Hello! I have a just turned six year old and I thought of one of his favorite games for your nephew. It's called ''Perfection'' and it has little shapes to fit into their matching spaces while being timed. If he likes games, he may not even realize he's practicing maual dexterity skills! Good luck! Also an aunt

I recommend that you look at You can search for toys that promote fine motor skills there. They are also a great, local company and offers developmentally sound toys. -savy mom

Games for 7yo Monopoly Maven

Oct 2005

My soon to be 7 year old nephew LOVES to play Monopoly both board game and computer version. I played with him when we visited this summer and the then 6 yr old would say things like ''You need to mortgage your properties, Aunt Kris!'' I was impressed. I don't think I knew what a mortgage was until high school!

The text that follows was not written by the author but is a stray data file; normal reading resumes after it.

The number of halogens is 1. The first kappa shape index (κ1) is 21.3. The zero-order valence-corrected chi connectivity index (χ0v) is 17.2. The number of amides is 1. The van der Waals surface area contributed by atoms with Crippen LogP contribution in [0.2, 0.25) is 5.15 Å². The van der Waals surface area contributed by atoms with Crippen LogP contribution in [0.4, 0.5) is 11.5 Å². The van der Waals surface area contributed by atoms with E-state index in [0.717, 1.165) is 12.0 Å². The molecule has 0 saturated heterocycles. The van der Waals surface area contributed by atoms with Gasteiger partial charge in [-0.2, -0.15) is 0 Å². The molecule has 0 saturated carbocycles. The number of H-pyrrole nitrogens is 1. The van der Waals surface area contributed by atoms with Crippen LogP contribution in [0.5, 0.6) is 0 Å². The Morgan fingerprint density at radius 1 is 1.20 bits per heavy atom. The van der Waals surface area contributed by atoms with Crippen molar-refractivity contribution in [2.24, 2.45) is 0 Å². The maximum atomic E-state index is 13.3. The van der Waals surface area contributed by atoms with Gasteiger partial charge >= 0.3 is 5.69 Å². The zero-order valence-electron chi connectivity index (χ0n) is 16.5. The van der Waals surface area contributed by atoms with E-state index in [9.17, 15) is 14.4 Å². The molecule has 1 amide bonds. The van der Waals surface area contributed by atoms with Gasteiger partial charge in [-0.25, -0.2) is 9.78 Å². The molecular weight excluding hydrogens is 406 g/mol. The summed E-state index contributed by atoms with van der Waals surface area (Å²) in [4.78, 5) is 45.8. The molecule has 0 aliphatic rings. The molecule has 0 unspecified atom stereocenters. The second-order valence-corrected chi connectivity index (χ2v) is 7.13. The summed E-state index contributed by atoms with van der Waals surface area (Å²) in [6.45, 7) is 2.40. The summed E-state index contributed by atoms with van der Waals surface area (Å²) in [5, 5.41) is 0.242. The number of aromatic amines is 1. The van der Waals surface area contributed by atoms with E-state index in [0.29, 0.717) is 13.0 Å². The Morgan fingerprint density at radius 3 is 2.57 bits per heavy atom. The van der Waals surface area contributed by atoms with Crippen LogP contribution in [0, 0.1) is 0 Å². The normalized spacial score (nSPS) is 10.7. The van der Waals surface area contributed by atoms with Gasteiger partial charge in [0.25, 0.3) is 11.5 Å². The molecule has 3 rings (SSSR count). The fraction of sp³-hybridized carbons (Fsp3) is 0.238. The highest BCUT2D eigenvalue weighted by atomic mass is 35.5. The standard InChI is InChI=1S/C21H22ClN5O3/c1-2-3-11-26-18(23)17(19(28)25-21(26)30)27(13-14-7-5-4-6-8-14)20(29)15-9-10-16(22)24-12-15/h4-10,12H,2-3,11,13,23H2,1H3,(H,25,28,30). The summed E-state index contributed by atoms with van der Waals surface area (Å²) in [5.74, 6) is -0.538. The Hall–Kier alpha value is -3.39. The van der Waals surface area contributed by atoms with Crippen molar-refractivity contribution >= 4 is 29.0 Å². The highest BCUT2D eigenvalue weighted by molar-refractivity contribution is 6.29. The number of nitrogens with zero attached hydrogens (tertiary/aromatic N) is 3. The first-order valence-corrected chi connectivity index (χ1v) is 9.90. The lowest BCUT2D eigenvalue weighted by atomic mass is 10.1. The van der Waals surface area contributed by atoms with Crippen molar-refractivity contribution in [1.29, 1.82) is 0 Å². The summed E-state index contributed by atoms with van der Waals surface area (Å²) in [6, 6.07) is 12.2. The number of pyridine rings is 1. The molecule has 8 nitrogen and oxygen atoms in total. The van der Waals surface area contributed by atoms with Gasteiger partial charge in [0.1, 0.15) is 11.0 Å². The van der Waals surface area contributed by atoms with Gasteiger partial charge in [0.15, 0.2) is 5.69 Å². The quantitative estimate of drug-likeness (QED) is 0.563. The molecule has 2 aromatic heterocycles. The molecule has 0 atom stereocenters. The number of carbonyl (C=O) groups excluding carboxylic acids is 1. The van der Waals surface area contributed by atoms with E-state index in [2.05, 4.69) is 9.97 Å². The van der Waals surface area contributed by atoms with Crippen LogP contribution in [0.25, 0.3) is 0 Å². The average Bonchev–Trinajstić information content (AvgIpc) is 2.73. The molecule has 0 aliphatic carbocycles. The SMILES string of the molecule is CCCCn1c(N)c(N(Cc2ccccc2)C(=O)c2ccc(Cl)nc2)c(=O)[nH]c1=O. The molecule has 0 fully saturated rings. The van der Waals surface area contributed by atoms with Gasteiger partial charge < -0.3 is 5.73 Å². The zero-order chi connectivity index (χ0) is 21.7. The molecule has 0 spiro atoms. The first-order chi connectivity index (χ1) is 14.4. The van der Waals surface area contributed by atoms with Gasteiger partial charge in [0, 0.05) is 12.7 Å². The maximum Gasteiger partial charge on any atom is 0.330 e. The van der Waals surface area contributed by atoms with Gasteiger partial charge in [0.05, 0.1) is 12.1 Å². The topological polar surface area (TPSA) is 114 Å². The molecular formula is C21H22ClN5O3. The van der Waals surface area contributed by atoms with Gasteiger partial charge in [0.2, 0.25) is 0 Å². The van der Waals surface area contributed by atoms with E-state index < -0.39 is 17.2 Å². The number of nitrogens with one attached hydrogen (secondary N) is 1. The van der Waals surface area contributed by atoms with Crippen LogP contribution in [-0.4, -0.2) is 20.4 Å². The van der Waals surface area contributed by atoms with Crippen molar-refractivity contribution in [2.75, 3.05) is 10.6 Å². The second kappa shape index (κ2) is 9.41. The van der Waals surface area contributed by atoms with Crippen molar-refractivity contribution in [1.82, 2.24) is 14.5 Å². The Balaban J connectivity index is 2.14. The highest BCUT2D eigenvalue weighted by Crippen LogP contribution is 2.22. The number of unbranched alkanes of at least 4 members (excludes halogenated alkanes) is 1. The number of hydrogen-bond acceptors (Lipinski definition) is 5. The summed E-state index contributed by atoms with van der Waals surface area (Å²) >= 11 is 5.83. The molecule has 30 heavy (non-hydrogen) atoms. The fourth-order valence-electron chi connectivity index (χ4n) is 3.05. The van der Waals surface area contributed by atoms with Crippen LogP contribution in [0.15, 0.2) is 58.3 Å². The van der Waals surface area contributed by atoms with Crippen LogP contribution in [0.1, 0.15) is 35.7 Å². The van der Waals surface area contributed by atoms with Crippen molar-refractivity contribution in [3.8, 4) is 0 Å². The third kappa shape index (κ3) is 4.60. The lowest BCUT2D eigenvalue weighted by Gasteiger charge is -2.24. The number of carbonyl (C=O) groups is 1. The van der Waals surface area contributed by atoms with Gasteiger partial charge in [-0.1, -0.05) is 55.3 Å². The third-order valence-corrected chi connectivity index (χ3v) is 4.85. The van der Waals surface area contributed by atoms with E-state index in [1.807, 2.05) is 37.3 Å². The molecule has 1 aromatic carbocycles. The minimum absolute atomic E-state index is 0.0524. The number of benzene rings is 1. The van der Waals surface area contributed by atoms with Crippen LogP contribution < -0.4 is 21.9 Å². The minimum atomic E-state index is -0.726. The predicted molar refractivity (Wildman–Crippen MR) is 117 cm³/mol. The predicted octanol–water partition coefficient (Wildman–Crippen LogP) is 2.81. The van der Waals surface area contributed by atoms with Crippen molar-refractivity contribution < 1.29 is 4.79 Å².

I'd like to encourage him to play games like this rather than some of the mindless video games he plays(they belong to his older brothers ages 11 and 13). Anyone have any suggestions of ''monopoly-like'' games computer, video or board games that I could get him for his birthday?

Thanks! Aunt of a future Donald Trump

Some of the board games that my son (now 11) and family have enjoyed playing are Careers, Aggravation, and Carcassone. Carcassone is one of the best we've seen in a while - a great strategy game, which never turns out the same twice. There are several version; we have the ''Hunters and Gatherers'' version. Barbara